Nuptial pix bring big bucks

The Michael Douglas-Catherine Zeta-Jones nuptials are 11 days gone, but the money melody lingers on. reports that People has coughed up $800,000 for wedding photos to run in the issue out Friday. A magazine spokesman says the photo rights were purchased from Britain's OK! magazine, which reportedly paid $1.4 million to the newlyweds for exclusive lensing rights. The buy from OK! takes the smudge off claims of "checkbook journalism" with the look of just securing photo rights.

In 1991 People donated $500,000 to the American Foundation for AIDS Research in return for exclusive access to Elizabeth Taylor's wedding to Larry Fortensky.

Oprah to interview Carnahan

Talk show host Oprah Winfrey will interview Jean Carnahan, the widow of Gov. Mel Carnahan who is set to be appointed to the U.S. Senate, for a show set to air in December.

"One of the premises of the show is to highlight people who have overcome loss and have showed great personal strength in very difficult times," said Carnahan spokesman Tom Wyche.

Mrs. Carnahan's husband died in a plane crash Oct. 16 while running for the U.S. Senate. Also killed were their son, Roger, and longtime aide Chris Sifford. Carnahan, a Democrat, posthumously won a Senate seat in the Nov. 7 election and Missouri's new governor, Roger Wilson, pledged to appoint Mrs. Carnahan to the seat.

Bowie voted 'most influential'

David Bowie, the original pop-rock chameleon, was crowned the most influential musician in a survey of hundreds of recording artists, Wall of Sound reports. London-based weekly New Musical Express conducted "Under the Influence" throughout the year, asking hundreds of recording artists to pick the artists that inspired them most.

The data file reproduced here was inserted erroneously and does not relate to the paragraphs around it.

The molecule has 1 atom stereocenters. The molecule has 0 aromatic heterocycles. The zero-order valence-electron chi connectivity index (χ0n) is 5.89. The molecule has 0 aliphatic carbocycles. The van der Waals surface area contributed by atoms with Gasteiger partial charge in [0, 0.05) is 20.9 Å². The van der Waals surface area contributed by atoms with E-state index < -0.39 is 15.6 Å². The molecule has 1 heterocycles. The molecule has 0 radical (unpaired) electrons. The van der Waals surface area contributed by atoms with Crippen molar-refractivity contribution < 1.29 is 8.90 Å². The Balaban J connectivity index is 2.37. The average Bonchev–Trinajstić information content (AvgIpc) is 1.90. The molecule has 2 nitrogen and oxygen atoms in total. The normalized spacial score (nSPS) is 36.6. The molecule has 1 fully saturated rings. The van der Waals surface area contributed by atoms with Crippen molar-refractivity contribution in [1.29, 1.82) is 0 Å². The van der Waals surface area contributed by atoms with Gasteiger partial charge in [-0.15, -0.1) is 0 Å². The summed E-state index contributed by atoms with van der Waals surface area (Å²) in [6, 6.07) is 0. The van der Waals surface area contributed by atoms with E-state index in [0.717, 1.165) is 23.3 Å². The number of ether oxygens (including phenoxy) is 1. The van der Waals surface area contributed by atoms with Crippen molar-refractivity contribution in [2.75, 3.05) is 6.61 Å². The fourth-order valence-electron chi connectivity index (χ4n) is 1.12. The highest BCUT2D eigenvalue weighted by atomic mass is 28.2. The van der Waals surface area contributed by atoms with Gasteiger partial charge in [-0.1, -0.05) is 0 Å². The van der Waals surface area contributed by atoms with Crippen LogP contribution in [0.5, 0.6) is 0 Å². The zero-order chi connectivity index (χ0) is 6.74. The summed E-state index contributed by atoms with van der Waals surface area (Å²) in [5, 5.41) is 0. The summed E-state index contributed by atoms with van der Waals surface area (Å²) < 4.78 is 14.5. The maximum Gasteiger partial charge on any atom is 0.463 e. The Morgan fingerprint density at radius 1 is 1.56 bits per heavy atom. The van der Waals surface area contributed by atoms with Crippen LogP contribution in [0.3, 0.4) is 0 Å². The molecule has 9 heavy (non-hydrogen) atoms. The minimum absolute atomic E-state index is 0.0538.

The 52-year-old glam rocker came in ahead of Radiohead (No. 2) and the Beatles (No. 3). Rounding out the eclectic top 10: rappers Public Enemy; jazz legend Miles Davis; German techno pioneers Kraftwerk; punk rockers the Sex Pistols; rapper Eminem; late singer-songwriter Nick Drake; and maudlin alt-rockers The Smiths.

Travolta pays his due

Actor John Travolta has agreed to pay $607,400 in back taxes to settle an IRS dispute dating back more than five years, according to court records.

Under a two-page settlement filed recently in U.S. Tax Court in Alexandria, Va., Travolta will pay slightly more than half the $1.1 million in back taxes and penalties sought by the IRS for the years 1993 through 1995.

Travolta agreed to pay only back taxes, not any penalties, records show. The amounts are $150,547 for 1993, $248,096 for 1994 and $208,757 for 1995.


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